Chances of Hungarian–Slovak Cross-Border Relations
Keywords:cross-border relations, Slovakia, Hungary, accession, Euroregion, regional development, regionalisation, territorial division of administration, territorial reorganisation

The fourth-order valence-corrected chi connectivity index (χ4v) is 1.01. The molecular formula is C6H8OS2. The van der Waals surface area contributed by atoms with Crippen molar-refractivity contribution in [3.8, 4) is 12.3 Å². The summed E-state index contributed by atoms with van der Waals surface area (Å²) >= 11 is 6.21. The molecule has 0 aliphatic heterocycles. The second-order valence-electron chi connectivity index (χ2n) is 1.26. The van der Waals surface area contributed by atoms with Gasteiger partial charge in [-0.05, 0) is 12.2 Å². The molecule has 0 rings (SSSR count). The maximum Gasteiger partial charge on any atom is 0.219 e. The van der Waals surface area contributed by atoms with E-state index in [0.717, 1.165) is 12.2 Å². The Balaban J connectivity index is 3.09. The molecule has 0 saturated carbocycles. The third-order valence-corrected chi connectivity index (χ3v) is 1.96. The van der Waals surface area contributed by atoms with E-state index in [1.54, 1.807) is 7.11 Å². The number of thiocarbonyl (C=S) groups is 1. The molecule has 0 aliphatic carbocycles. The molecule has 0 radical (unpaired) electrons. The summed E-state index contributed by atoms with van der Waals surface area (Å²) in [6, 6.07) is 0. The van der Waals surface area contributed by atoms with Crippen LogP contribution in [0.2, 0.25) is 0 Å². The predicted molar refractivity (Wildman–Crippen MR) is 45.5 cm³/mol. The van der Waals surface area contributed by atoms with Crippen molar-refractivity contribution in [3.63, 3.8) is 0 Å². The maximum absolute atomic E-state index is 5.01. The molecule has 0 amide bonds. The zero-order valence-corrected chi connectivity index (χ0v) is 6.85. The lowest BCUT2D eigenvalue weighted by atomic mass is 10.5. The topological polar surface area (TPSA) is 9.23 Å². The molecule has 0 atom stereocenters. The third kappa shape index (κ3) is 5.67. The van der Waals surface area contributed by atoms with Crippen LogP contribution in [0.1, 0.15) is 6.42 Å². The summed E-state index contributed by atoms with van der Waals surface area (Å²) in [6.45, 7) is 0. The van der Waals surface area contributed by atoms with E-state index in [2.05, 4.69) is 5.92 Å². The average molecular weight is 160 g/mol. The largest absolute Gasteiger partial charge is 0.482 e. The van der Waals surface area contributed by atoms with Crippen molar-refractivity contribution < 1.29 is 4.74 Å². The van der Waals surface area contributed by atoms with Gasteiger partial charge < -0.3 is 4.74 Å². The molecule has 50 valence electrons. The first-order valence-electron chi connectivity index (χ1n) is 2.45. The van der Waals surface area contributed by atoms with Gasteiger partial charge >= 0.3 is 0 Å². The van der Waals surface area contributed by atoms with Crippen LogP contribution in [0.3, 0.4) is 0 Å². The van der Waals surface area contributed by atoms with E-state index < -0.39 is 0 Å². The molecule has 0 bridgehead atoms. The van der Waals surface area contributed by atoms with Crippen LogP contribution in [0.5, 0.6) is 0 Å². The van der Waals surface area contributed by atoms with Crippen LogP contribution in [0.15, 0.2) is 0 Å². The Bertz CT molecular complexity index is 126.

The present paper deals with Hungary’s ’closest’ neighbour, Slovakia, with whom Hungary maintains the closest relations in the Carpathian Basin. After the Soviet control has ceased, Hungary might continue its thousand-year-old history, and the two nations might cooperate as equal partners and strive for better, more understanding and free countries, while fully recognising the inde¬pendence of the Slovak state that it gained in 1918. The paper attempts to take a snapshot of the historical ’moment’ after the accession. An important historical question arises for all accession countries and also for Slovakia: Will the differences between them and the Western European countries remain, or will these countries gradually become similar to each other? Will the centuries-long inequalities and development disparities between Western European and East-Central European countries ever cease? Besides the general question that refers to all accession countries there is another one that especially affects the two neighbouring countries, Hungary and Slovakia. How strong will the dividing role of borders be in the future? With political and economic frames becoming similar, and the borders ceasing, will their former economic and cultural relations revive? Will the regions that provide a potential framework for economic and social cooperation be formed on the basis of the real needs of their people? Will everyday human relations really be free? The present paper describes the international economic processes which forced a new kind of market mobility on the peoples in the Carpathian Basin and pushed the existing labour division into new political borders. This was supported by the Czech/Slovak policy, which, after 1920, created a rather closed kind of labour divi¬sion inside the new borders, in their own territories, excluding Hungary and other parts of the Carpathian Basin. Therefore the borderlands remain peripheries in both countries (and the Hungarian area along the Danube remains a dynamic connection with Western Europe without making the northern bank of the Danube its gravity zone). These peripheries will have to carry out development with the comparatively low sums of money that they may gain at tenders of regional development. In spite of such development they will never be able to achieve the degree of national dy¬namism. Consequently, much more moderate and controlled cross-border relations will mean the new form of cooperation.